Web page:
Joint dysfunctions (arthritis) -.

Birth defects

Athletic injuries
Chronic pain

Children with physical
disabilities

Stroke Victims
Respiratory conditions
Stress
Pregnant women & Post natal
Post-operative Trauma
Office/Repetitive
strain injuries
Lifting/Moving &
Handling/Ergonomics

The role of the physio-
therapist is to assess or eval-
uate persons who are
referred to them by a med-
ical doctor, determine the
problem areas and to select

_ appropriate methods of

treatment based on the
patient’s specific needs. In
addition to solving prob-
lems, physiotherapists are
responsible to help prevent
old problems from return-
ing or new problems from
developing, educating per-
sons on the best way to use
their body during physical
activities, minimising strain
to the muscles and tissues
and maximising strength.

_ The profession of‘physio-
therapy is diverse, exciting
and is constantly growing
and changing to meet the
demands of our society.
Likewise, the BAPT is
vibrant and poised to devel-
op physiotherapy and the
BAPT’s influence and pro-
file both locally and inter-
nationally, rendering it fit
for the future.

The Bahamas Association
of Physiotherapists (BAPT)
welcomes any questions
from the public or students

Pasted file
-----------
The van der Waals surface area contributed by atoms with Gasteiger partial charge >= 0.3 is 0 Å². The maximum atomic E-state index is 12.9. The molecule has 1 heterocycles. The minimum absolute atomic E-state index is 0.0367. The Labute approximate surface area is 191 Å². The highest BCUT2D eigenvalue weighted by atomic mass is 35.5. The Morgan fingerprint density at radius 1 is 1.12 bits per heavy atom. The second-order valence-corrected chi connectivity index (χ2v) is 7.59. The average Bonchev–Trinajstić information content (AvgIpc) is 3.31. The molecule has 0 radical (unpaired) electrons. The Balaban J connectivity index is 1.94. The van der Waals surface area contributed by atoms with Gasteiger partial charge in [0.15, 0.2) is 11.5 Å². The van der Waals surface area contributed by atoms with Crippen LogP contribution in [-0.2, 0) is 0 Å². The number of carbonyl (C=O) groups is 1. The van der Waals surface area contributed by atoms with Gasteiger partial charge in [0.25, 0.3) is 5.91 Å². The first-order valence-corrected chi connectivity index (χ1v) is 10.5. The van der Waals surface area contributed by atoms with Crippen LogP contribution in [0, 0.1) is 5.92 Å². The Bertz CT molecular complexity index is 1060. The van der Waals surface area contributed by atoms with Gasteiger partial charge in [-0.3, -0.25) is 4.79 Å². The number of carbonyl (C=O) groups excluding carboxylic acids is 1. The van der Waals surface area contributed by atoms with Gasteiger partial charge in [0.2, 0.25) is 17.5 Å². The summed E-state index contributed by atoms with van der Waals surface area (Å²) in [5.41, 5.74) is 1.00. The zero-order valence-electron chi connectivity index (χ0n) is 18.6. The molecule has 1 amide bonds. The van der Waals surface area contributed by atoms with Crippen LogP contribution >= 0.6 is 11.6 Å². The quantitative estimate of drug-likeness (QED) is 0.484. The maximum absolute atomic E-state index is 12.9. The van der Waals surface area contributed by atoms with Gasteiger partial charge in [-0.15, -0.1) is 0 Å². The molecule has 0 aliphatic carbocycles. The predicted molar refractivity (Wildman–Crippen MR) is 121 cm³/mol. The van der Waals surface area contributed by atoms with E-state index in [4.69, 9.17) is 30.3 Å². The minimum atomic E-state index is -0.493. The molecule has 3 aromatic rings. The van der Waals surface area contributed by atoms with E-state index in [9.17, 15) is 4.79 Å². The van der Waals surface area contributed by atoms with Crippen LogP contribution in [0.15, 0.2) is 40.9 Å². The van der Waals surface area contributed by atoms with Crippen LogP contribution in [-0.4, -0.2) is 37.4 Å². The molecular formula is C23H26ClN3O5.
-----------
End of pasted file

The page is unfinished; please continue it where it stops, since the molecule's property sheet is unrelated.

seeking advice and informa-
tion and may be contacted
at 323 0121 c/o Providence
Rehabilitation Centre or via
email at bahamaspt@hot-
mail.com or by mail at P.O.
Box SS 19489 Nassau, N.P.,
Bahamas.

practice of physiotherapy.



FROM page 9B

the leaves have grown small the plant
can be allowed to seed and be propa-
gated. I have had several generations
of lemon basil in my garden and IJ find
it livens up salads and makes an inter-

esting pesto. The plants look after their’

own propagation and I always have
plenty on hand.

Chives can be very tricky to start
because watering often washes the
seeds out of the container pot. I have
overcome this by starting the seeds in
.a Clear plastic container, the sort our
local supermarket uses for fresh fruit
salad. Fill the container to within an
inch of the top with damp potting soil
~ better still, seed-starting soil — and
sprinkle the seeds evenly. Cover with
a quarter inch of damp sand and seal
the lid. Place the container in light but
away from the sun. When the seeds
germinate, the lid can be discarded;
and when the chives reach a height of
about two inches they can be moved in
clumps to. the permanent container.

Chives love — almost demand — soil
with a high level of compost. Mix soil
and compost in equal amounts and fill
the container to within an inch of the
top.

Potting